From the Martello Tower we walked along the top of the seawall to a scrum of birders spread right across it, standing behind a barrier which forbade anyone to go further as there was supposedly unexploded ordnance from the war. It was obvious that this was widely ignored as a track led down and around the barrier so one could carry on walking south.

On joining the birders, one kindly pointed out the bird to me, some seventy metres beyond, shuffling about on the shingle,moving in and out of the grass that bordered the track. It was barely discernible in my bins but at least I had gained my first view of an Alpine Accentor on British soil.

For quite some time we stood immobile, no one daring to go closer in case the wrath of the crowd was incurred but inevitably we began to grow impatient and soon had circumvented the barrier. Others went down the bank and walked along by the saltmarsh to by-pass the bird and emerge onto the top of the bank at the far side.We had the bird covered.

We moved closer as did the birders at the other end. Closer still and closer we moved until we had an acceptable view of the bird without disturbing it. I could plainly see its rufous flanks, streaked upperparts and each of its black greater wing coverts tipped with a white spot looking like a string of pearls spread across its closed wing.

The bird flew over our heads and settled on some rocks not far behind us.Everyone about turned and trying not to run we all made haste back around the barrier to get closer to the bird, now somewhere amongst the huge rocks which bolstered the seaward side of the seawall.

The focus of our undivided attention was re-found perched on a huge grey rock which presumably, for an alpine species, would seem familiar and it preened for some time before flying back along the seawall.

As one we about turned and followed after it, so now it was back to square one. I decided to go down onto the shingle beach and walk along there to get closer to the bird and  my luck was in as it had chosen to feed just under the lip of the bank. I and several others on the beach could see it clearly but others at the top could not.

The accentor decided to rest here and for some minutes remained still and even closed its eyes for a spell.Eventually it roused itself and then wandered up onto the top of the bank and commenced feeding, shuffling in and out of the grass in true accentor fashion.

Then it took another short flight back to the rocks where it perched for a while before dropping down between the rocks to feed on the shingle below. It appeared to be eating the seeds of Yellow horned Poppy mostly but other plants such as seeding Sea Campion were of obvious interest.

The number of birders had grown to around eighty strong and with the restricted viewing the situation was getting a bit fraught. Myself and Mark having got some reasonable images and seen the bird well decided to leave and have a leisurely breakfast in Aldeburgh. Once our hunger was satisfied we would return to hopefully find the crowd diminished and the general situation easier and more relaxed. It was only 9.30am after all.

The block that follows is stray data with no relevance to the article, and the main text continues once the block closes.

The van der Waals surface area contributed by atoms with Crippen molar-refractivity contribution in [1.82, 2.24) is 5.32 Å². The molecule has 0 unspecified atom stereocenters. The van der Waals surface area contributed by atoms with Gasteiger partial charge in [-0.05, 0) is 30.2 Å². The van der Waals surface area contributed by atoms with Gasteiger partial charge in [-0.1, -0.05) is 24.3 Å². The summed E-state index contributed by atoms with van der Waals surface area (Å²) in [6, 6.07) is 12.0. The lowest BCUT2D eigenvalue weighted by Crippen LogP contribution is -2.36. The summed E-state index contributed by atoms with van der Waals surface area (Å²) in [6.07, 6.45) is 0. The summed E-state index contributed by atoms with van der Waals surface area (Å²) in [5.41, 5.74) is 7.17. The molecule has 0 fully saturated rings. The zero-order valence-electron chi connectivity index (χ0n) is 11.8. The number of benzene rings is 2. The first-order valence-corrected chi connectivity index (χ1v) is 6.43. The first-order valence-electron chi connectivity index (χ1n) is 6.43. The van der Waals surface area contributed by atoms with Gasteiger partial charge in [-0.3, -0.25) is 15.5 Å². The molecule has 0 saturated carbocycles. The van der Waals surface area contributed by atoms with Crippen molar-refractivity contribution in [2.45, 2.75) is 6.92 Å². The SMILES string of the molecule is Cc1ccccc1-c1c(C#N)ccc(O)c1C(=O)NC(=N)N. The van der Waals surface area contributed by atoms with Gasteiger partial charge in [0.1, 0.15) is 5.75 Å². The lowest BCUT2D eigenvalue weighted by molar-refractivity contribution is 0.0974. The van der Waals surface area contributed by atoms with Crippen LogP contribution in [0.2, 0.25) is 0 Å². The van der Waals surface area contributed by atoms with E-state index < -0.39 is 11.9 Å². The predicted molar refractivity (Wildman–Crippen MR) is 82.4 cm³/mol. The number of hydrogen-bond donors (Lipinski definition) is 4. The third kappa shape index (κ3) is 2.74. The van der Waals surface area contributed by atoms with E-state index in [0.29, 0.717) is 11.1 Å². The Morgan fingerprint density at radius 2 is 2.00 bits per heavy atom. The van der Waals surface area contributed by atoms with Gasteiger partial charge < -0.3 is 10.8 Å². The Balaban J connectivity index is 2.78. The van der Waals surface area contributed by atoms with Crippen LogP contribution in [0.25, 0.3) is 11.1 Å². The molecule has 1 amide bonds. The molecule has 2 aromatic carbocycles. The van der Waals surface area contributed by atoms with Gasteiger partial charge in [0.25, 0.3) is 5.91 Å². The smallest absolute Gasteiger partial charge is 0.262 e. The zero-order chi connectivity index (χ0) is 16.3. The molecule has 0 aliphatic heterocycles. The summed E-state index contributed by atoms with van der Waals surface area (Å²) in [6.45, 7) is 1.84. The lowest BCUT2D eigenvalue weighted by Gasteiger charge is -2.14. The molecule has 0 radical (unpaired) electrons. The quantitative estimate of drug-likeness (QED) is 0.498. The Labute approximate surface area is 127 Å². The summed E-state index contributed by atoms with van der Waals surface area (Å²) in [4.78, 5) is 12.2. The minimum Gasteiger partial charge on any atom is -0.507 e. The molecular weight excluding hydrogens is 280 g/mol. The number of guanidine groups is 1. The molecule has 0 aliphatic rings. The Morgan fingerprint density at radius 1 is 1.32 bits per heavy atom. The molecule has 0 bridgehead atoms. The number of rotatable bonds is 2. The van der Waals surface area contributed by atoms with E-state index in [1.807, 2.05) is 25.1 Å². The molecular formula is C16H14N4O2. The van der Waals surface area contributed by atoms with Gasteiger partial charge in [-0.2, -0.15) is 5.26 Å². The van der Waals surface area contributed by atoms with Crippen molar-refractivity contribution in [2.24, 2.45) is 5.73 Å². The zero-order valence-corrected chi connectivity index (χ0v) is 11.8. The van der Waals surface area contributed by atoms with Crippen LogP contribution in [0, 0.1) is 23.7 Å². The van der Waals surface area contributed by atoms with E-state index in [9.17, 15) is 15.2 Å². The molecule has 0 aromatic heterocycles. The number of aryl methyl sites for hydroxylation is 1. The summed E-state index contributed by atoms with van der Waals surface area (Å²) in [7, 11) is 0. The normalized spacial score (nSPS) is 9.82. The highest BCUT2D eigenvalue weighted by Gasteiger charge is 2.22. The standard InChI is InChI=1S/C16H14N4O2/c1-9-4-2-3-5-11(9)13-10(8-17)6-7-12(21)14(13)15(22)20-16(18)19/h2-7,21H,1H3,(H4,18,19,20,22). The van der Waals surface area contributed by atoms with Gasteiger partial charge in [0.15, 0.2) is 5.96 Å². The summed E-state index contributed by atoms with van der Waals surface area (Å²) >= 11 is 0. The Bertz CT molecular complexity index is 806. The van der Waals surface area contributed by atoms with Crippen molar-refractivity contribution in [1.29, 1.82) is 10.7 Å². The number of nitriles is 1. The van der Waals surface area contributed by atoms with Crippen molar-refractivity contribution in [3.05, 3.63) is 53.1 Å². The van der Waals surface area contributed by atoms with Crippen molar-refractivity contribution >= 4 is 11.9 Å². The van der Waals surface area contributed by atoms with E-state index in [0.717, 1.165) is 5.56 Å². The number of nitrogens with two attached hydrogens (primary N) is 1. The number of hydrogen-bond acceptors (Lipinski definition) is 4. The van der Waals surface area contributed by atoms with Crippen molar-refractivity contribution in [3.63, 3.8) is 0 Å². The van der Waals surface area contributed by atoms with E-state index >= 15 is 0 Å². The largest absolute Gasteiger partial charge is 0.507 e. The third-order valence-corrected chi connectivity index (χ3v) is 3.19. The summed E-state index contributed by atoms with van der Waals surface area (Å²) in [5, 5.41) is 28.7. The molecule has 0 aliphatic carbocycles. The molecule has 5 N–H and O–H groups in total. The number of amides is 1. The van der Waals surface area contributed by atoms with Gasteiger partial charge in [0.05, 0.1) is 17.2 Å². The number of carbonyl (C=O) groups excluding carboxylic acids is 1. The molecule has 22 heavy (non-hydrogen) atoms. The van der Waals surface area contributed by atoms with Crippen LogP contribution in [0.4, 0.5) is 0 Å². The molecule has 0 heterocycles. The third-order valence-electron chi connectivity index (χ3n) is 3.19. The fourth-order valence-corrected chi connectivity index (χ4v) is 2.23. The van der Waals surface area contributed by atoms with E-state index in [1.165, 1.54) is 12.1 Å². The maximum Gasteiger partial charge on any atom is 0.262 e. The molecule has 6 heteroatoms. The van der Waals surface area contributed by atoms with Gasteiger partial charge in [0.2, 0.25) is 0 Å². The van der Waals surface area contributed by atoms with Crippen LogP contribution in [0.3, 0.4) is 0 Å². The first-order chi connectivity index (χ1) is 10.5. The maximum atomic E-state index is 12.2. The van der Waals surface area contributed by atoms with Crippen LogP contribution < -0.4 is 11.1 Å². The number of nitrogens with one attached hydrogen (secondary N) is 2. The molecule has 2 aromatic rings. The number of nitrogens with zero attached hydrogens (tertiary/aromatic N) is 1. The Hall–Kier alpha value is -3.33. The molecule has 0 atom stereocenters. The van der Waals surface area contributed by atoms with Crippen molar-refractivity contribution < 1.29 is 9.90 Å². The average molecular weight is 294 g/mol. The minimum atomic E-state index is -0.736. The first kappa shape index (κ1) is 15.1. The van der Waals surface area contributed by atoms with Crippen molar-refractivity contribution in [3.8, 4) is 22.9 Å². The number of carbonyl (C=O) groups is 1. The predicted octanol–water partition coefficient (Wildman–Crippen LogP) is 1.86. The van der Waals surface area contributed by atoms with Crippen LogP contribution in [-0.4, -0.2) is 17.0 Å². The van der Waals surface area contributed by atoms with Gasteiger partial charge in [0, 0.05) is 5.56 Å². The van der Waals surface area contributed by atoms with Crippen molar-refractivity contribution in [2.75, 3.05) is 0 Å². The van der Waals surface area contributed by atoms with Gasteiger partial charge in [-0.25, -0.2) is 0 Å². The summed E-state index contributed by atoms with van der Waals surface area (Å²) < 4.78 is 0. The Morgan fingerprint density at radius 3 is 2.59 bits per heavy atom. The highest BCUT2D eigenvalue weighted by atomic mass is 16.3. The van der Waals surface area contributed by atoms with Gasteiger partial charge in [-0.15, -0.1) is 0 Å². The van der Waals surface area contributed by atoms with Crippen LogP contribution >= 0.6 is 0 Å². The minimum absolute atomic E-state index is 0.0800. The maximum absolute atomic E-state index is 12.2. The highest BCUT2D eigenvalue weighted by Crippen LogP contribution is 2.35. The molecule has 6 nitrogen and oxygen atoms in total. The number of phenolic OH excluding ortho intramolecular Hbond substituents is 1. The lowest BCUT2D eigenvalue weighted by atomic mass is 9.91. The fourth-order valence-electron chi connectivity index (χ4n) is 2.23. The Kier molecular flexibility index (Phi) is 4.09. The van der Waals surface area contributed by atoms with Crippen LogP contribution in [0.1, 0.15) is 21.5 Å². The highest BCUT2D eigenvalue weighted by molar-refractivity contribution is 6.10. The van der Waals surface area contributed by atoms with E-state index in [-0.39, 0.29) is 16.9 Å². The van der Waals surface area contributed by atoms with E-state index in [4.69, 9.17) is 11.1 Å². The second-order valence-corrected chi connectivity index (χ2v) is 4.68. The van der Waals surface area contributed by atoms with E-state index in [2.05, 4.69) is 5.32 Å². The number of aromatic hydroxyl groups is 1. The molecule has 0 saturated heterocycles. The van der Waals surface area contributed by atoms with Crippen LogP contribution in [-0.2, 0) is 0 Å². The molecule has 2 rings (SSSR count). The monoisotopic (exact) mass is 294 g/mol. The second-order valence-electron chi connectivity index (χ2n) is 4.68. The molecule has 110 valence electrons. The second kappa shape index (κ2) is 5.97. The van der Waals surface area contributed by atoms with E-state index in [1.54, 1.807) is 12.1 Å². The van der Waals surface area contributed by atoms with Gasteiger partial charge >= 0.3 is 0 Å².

We found a cafe, Delphine's, at the far end of Aldeburgh High Street. It was done out in retro style as were the two ladies who ran it. The all day breakfasts on offer were huge and after consuming them with a coffee we returned for more communing with the accentor.

Any hopes of the situation having eased  on our arrival back on the seawall were dashed as we found no decrease in birder numbers and everyone ensconced behind the barrier and the accentor back where it was first thing in the morning, seventy metres away along the seawall. More birders were positioned at the far end beyond it. We stood here for twenty minutes and no one seemed inclined to do anything, let alone to go closer.

Growing exasperated with this situation I descended once more to the beach and walked along it to join the others at the far end. Slowly like some advancing army we moved  towards the bird and as before eventually got much closer to it.

Standing to the right of the vanguard, close to the edge of the seawall, I felt relaxed, having already had ample close encounters with the accentor. The pressure was off and I was freewheeling in mind and body. The rhythm of the sea crashing onto the shingle, dragging on the pebbles was a soothing accompaniment. The sun was coming out too. A long line of Brent Geese flew south, parallel to the shore, and a Purple Sandpiper searched the nooks and crannies of the wooden groynes.

The afternoon wore on and as it did so the number of birders became much smaller, no more than twenty or thirty. Slowly everyone came to realise the accentor was quite confiding, well not so much quite but very, as towards the end I and everyone else were standing on the top of the seawall looking down on it as it fed unconcernedly no more than three metres away, on and amongst the huge boulders protecting the sea wall.

These massive rocks seemed to be its area of preference and I suppose this is not surprising as it must be reminiscent of its native alpine habitat in southern Europe. We spent two more happy hours watching and photographing it before deciding to leave at around four thirty.

We stopped once more at the far end of the High Street and entered the estimable Delphine's. I ordered a milkshake of epic proportions and Mark had a coffee, our way to celebrate the day and to set us up for the long journey home as the sun slowly began to set over Aldeburgh.


The next morning the Alpine Accentor was seen very briefly roosting on the Martello Tower but when it left its roost at around 7.30am it flew up high and disappeared south never to be seen again.

Remarkably on Sunday the 30th of October a different Alpine Accentor was found at Blakeney Point in the neighbouring county of Norfolk.

No comments:

Post a Comment